Iranian Kurdistan or Eastern Kurdistan is an unofficial name for the parts of northwestern Iran inhabited by Kurds which borders Iraq and Turkey. It includes the Orumieh Province, Sanandaj Province, Kermanshah Province, Ilam Province. There is also a significant Kurdish population in the North Khorasan and Hadaman Province.

Kurds generally consider Iranian Kurdistan (Eastern Kurdistan) to be one of the four parts of a Greater Kurdistan, which also includes parts of southeastern Turkey (Northern Kurdistan), northern Syria (Western Kurdistan), and northern Iraq (Southern Kurdistan).

Actually, we have no trustful data about the Kurds population in Iran, but according to informal data, the Kurds in Iran are between 10 to12 million.

Mother tongue education has been one of the persistent demands of Iranian Kurds. This demand materialized only when the authority of the Pahlavi dynasty was overthrown in the northern parts of Kurdistan and replaced in 1946 by an autonomous Kurdish republic. Discouraged by the Islamic regime’s vague promises of granting national rights to the ethnic peoples, the Kurds themselves took a number of measures in the field of education in the spring of 1979, when Tehran’s authority had not yet been extended to Kurdistan.

The Kurds in Iran like their brothers and sisters in Iraq, Syria, and Turkey are the primary victims of Genocide in the world whole. In Gharna, Ghalatan, Serchinar, Pawe, Sanandaj, Mariwan, Indirqash, Oshnavieh and many other places, more than 20,000 Kurdish men, women, and children were killed by the Iranian regime.

Majority of Kurds belong to Islam (both branches: Shiite and Sunni). But there is also Yarsan, Zardashti, Christian and other non-Islamic ethnics between the Kurds and they possess particular cultural traits, elements, rituals, and traditions, which do not assume a singular cultural fit. The situation of Kurdish Yarsan (a religious minority) is getting worse, recently, two Kurdish Yarsan burnt themselves to protest against discrimination and pressures.

The most considerable part of the war between Iran and Iraq happened in Kurdistan, both in Iran and Iraq. In Sardasht city in Orumieh province (June 28, 1987), Iraq dropped what Iranian authorities believed to be mustard gas in two separate bombing runs on four residential areas.

The rule of the Pahlavi dynasty in Iran was particularly brutal for the Kurds, and Kurdish activists were active supporters of a regime change during the 1979 revolution. After the revolution, however, the new Islamic regime of Ayatollah Khomeini viewed the Kurds, with their different language and traditions as outsiders, as dangerous to the new republic. Armed conflict between the new republic and the Kurds broke out as Khomeini tried to establish governmental control in the Kurdish regions. This is why the executions, Terrors, arresting, Lifelong Jail and the other kind on Violence is continued in Iranian Kurdistan.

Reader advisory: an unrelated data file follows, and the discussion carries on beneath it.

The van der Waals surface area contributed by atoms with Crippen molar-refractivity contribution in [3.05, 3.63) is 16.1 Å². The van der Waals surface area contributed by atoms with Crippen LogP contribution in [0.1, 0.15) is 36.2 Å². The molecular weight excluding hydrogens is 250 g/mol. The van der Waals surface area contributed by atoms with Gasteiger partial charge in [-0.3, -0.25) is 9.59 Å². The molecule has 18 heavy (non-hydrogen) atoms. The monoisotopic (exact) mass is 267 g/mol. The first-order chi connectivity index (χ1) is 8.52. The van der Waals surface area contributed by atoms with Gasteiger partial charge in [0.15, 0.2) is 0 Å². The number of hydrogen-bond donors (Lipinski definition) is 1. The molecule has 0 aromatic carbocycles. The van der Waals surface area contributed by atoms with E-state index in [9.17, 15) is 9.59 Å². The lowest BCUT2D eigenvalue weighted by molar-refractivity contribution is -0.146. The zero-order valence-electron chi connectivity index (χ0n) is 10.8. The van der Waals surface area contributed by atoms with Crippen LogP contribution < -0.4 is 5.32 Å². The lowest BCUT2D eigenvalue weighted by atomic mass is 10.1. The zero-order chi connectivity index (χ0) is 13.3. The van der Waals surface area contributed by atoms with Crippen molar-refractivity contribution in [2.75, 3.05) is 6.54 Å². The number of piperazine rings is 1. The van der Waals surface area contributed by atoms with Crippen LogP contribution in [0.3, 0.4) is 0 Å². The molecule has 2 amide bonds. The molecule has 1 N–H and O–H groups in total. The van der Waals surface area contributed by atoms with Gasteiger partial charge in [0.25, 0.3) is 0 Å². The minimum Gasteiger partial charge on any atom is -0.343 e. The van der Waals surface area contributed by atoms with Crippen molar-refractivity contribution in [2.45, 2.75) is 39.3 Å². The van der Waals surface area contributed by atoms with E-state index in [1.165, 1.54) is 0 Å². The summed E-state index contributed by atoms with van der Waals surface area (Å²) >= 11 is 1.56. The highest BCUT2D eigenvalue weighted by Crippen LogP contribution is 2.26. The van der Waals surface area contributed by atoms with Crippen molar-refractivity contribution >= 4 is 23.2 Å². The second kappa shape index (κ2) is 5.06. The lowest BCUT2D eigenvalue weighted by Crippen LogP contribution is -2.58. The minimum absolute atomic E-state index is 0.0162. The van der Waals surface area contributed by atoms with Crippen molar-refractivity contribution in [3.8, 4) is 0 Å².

Although the Kurdish people and Kurdish organizations took part in the 1979 revolution, Ayatollah Khomeini declared Jihad (“Holy War”) against the Kurdish people due to their demands for democracy for Iran and autonomy for Iranian Kurdistan. As a result, there has been a sustained military, an economic and psychological war waged against the civilian population in Kurdistan, which has led, according to the Kurdistan Peace and Development Society, to a ‘systematic genocidal campaign.’ This phenomenon has claimed the lives of tens of thousands of innocent people.

Iranian Kurds have long fought for improved governmental representation and the protection of their fundamental human rights through the creation of a federal state.

Terror was and is the central part of the Iranian Regime. Dr. Abdulrahman Ghasimlou and Dr. Sadegh Sharafkandi, the leaders of the Kurdistan Democratic Party of Iran, were assassinated in 1989 and 1992 by Iranian Terrorists in Vienna and Mykonos. Before, Ghazi Mohammad who headed the Republic of Kurdistan in Iranian Kurdistan was hanged out by the Pahlavi Regime in 1947. And Simko Shikak, another great Kurdish leader, was killed on the evening of June 30, 1930. Also, between the 1980s and 1990s about 350 Kurdish Party’s member were killed in Iraqi Kurdistan by Iranian agents. But the Militancy among the Kurds in Iran is still alive today, PDKI, PDK, Komala, and Khabt are the most active Kurdish Part in Iranian Kurdistan. This is why the Iranian Regime in two last year has begun a new circle of Terrors among the Kurds. Ghader Ghaderi, a commander in the Kurdistan Democratic Party, was assassinated on March 6 and just three days before, Sabah Rahmani on of PDKI’s Peshmarga was killed through bombing with his father in their Auto in Iraqi Kurdistan by agents of Iran.

Thousands of Kurds are in prison in Iran now. Many of them sentenced to Lifelong Jail, Mohammad Nazari, Omar Faghipour, Zainab Jalalian, and Khalid Faraidouni are some examples who has sentenced to Long-life Jail.  More than 20 Kurdish activists are in danger to be assassinated, Hedayat Abdoullapour, Ramin Hosainpanahi, Zaniar, and Loughman Moradi are seriously in danger of hanging out.

But the Kurds are still alive, and their struggle toward their rights is continuous, and no one can stop them.

Fighting against the Iranian regime is really fighting against Terrorism itself and international terrorism as a whole. Iran is supporting many of the major terroristic groups which include Shia and Sunni factions from all around the world. This makes it vital, the superpower countries help the Kurds, especially in Iran.

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